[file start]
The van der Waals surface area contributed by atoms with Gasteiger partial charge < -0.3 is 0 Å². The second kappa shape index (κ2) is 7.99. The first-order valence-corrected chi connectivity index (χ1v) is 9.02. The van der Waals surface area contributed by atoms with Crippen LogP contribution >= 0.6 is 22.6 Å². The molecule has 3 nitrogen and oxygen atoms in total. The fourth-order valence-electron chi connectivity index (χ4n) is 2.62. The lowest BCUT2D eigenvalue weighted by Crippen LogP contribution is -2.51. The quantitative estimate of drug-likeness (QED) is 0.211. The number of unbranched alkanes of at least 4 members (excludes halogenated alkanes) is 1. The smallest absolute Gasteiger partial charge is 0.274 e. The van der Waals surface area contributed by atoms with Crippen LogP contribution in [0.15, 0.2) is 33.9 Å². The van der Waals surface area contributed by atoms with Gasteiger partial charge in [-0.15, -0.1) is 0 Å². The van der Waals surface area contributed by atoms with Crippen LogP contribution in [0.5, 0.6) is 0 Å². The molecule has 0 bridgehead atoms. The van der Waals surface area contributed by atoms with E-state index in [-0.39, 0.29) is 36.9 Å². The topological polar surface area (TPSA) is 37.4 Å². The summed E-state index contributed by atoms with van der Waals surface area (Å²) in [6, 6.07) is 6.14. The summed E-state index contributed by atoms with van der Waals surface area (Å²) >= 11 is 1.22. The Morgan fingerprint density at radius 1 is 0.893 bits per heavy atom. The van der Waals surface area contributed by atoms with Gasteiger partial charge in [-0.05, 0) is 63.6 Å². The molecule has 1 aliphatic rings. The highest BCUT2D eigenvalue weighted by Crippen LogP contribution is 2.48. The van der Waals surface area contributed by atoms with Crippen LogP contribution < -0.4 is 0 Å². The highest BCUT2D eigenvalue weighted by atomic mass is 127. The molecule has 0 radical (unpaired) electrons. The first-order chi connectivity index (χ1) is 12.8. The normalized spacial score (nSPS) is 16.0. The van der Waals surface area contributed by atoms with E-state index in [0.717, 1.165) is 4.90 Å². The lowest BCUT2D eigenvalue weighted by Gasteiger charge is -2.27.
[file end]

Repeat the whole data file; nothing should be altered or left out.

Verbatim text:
The van der Waals surface area contributed by atoms with Gasteiger partial charge < -0.3 is 0 Å². The second kappa shape index (κ2) is 7.99. The first-order valence-corrected chi connectivity index (χ1v) is 9.02. The van der Waals surface area contributed by atoms with Crippen LogP contribution >= 0.6 is 22.6 Å². The molecule has 3 nitrogen and oxygen atoms in total. The fourth-order valence-electron chi connectivity index (χ4n) is 2.62. The lowest BCUT2D eigenvalue weighted by Crippen LogP contribution is -2.51. The quantitative estimate of drug-likeness (QED) is 0.211. The number of unbranched alkanes of at least 4 members (excludes halogenated alkanes) is 1. The smallest absolute Gasteiger partial charge is 0.274 e. The van der Waals surface area contributed by atoms with Crippen LogP contribution in [0.15, 0.2) is 33.9 Å². The van der Waals surface area contributed by atoms with Gasteiger partial charge in [-0.15, -0.1) is 0 Å². The van der Waals surface area contributed by atoms with Crippen LogP contribution in [0.5, 0.6) is 0 Å². The molecule has 0 bridgehead atoms. The van der Waals surface area contributed by atoms with E-state index in [-0.39, 0.29) is 36.9 Å². The topological polar surface area (TPSA) is 37.4 Å². The summed E-state index contributed by atoms with van der Waals surface area (Å²) in [6, 6.07) is 6.14. The summed E-state index contributed by atoms with van der Waals surface area (Å²) >= 11 is 1.22. The Morgan fingerprint density at radius 1 is 0.893 bits per heavy atom. The van der Waals surface area contributed by atoms with Gasteiger partial charge in [-0.05, 0) is 63.6 Å². The molecule has 1 aliphatic rings. The highest BCUT2D eigenvalue weighted by Crippen LogP contribution is 2.48. The van der Waals surface area contributed by atoms with Crippen LogP contribution < -0.4 is 0 Å². The highest BCUT2D eigenvalue weighted by atomic mass is 127. The molecule has 0 radical (unpaired) electrons. The first-order chi connectivity index (χ1) is 12.8. The normalized spacial score (nSPS) is 16.0. The van der Waals surface area contributed by atoms with E-state index in [0.717, 1.165) is 4.90 Å². The lowest BCUT2D eigenvalue weighted by Gasteiger charge is -2.27.